The penultimate Shuttleworth airshow of the 2018 season drew more of a focus on the Collection’s aeroplanes and its history, as well as providing enthusiasts the sole opportunity to see the world’s only airworthy Spitfire PR.XIs displaying together.
With fewer visiting acts than the other Sunday airshows on the Shuttleworth calendar, Heritage Day put more of a spotlight on the based collection of vehicles and aeroplanes. Immersion into the ethos of the Collection is encouraged with the inclusion of unrestricted access to the aircraft paddock in the morning, with visitors able to wander among the aircraft without barriers and view the aircraft up close, with engineers on hand to indulge the curious. Enjoying the historic vehicle parade and line-up, vintage bus rides to the Shuttleworth House and a wander through the Swiss Gardens were all a must too; this is the perfect event to explore other facets of the Collection that are just as much a part of its history and character as the aircraft.
That said, Heritage Day did feature a handful of visitors including aerobatics from the Global Stars team, the impressive Pitts Model 12, Fw 44 Steiglitz, Auster and the aforementioned pair of Spitfires. The first post-restoration solo display appearance of Spitfire PR.XI PL983 was something of a homecoming. From 1950 to 1975 the Spitfire had been owned by the Shuttleworth Trust and kept on static display at Old Warden. PL983 re-flew in May 2018 following restoration by Historic Flying Ltd and the Aircraft Restoration Company, and debuted at Flying Legends in the opening Spitfire tail chase. The display at Old Warden provided an opportunity to see the Spitfire take centre stage with a beautifully lyrical display showing off the particularly clean lines of the PR.XI.
The Shuttleworth appearance also heralded a unique opportunity to see the world’s two flying PR.XIs together as PL983 was joined by the Hangar 11 Collection’s PL965, flying together in formation for several passes before solo displays; notably, something unlikely to be repeated following Peter Teichman’s retirement from full-time display flying at the end of the 2018 season. The sight of the two photo-reconnaissance blue machines set against the clear blue sky and John Romain’s perfect solo display will be remembered as two of the UK airshow standouts in what has been a year full of highlights.
Displays by the newly acquired Miles Hawk Speed Six, flown for the first time with the de Havilland Comet, and the Sopwith Camel (still in its debut season) highlight the drive of the current Shuttleworth administration, building on the values and vision of both Richard and Dorothy Shuttleworth and expanding the Collection in new and exciting ways. The Camel was joined in the air by the Sopwith Triplane for some loose formation passes, making a lovely Sopwith pair and showcasing some of the exemplary work done by the Northern Aeroplane Workshops to recreate these aeroplanes so faithfully.
The appearance of a Focke Wulf Fw 44 Stieglitz brought back fond memories of Peter Holloway’s ‘Shuttlewaffe’ which resided at Old Warden for many years and which included an Fw 44 amongst its ranks. The German registered Quax Flieger machine was put through a lyrical aerobatic routine – a masterclass in energy management. A return visit in future would be most welcome.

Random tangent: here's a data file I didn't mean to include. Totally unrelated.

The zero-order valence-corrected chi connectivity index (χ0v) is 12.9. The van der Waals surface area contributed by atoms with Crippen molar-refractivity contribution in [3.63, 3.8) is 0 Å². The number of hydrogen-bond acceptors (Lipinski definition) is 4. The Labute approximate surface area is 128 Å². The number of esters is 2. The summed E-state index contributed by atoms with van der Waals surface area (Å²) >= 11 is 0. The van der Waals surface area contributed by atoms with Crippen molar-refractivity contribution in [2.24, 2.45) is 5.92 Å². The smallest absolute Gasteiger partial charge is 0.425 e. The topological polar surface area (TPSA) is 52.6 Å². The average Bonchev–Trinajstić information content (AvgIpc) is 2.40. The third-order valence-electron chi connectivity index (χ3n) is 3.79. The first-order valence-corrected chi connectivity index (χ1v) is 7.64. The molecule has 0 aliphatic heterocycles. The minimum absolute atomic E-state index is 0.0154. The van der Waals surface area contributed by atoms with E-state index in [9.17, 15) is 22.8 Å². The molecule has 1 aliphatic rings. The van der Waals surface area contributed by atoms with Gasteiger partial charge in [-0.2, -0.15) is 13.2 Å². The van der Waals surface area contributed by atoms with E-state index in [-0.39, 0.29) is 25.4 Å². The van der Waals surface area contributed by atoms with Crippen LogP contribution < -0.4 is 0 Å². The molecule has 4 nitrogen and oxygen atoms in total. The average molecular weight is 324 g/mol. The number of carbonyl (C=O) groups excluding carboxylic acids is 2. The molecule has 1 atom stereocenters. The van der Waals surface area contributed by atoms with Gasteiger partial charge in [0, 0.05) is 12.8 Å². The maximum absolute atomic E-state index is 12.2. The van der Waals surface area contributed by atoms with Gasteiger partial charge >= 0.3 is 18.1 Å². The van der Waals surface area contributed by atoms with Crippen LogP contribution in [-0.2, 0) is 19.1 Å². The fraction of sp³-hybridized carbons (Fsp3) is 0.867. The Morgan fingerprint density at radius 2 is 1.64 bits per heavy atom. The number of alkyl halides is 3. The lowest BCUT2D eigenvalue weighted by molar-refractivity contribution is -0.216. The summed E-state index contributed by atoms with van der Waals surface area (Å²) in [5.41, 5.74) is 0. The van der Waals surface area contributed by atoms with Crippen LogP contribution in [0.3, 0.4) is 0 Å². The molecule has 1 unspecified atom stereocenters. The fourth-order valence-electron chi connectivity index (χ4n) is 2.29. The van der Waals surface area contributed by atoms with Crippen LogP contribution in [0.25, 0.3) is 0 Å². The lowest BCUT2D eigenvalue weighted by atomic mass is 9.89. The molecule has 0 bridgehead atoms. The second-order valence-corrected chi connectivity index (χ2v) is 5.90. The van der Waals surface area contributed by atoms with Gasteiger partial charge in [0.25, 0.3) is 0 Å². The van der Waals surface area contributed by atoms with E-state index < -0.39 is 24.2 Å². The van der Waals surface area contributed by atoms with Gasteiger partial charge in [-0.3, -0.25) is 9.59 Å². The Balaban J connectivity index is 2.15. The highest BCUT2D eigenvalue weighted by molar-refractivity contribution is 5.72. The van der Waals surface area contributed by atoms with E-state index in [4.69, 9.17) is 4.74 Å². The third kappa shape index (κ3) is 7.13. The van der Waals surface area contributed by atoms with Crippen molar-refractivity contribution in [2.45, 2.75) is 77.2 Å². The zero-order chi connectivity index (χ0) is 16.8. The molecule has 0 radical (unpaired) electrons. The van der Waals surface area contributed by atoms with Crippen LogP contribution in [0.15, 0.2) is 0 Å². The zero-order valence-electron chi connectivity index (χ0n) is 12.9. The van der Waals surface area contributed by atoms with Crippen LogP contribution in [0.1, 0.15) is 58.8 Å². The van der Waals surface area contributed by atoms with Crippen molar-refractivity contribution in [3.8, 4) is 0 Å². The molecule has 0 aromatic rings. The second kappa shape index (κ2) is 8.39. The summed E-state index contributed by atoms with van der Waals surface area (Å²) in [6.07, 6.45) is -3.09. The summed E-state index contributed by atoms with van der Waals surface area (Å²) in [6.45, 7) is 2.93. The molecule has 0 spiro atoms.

The ‘home team’ warbirds put in a good appearance too, with Spitfire Mk.V AR501 leading the pair of Hurricanes in a vic three before their respective routines, Dodge Bailey providing some solo aerobatics in the clipped wing ‘baby’ Spit before interspersed solo displays from the two Hurricanes. The Gladiator’s return to the flying programme signalled the rectification of engine issues that had kept it on the ground for some time – it’s all too easy to take these rare vintage types for granted.
One particularly nice segment of the flying display featured two of the aeroplanes flown by Richard Shuttleworth – DH.60X Moth and Desoutter I – flying in formation with the Comper Swift, possibly a ‘first’ at Old Warden. These ‘legacy’ aeroplanes epitomised the spirit of Heritage Day.
It was left to the Collection’s First World War types to wind down the afternoon, bathed in glorious warm light. Frank Chapman provided one of the most wonderful routines in the Avro 504K I’ve seen to date, illustrating the type’s effectiveness as a trainer and barnstomer. Bristols M1c and F2b were also flown together, as the Sopwith pair were earlier in the day.
As the air chilled, the replica Edwardians used in ‘Those Magnificent Men and Their Flying Machines’ got airborne for the concluding segment of the day, with the Bristol Boxkite and Avro Triplane enjoying the calm conditions. Chief Engineer Jean-Michel Munn put on a real display in the Boxkite, quite unlike any I’ve seen before.
It was a great shame that several important Shuttleworth aeroplanes were necessarily absent from the flying – particularly so the Lympne trial types. The net result was that Heritage Day unfortunately felt like a more run of the mill show, rather than the expansive celebration of the Shuttleworth Collection that it could have been. Though we mustn’t take any of these aircraft for granted, coming after a series of strong themed Sunday shows (RAF 100, Fly Navy and the Military Pageant), the show felt more generic and relied on the Spitfire pair to bolster the flying programme. It seems this may not have been lost on the airshow organisers at Shuttleworth, and next year Heritage Day is replaced by a Vintage Airshow, perhaps with a focus on the non-military types and vintage visiting aircraft – it sounds like it will suit Shuttleworth perfectly!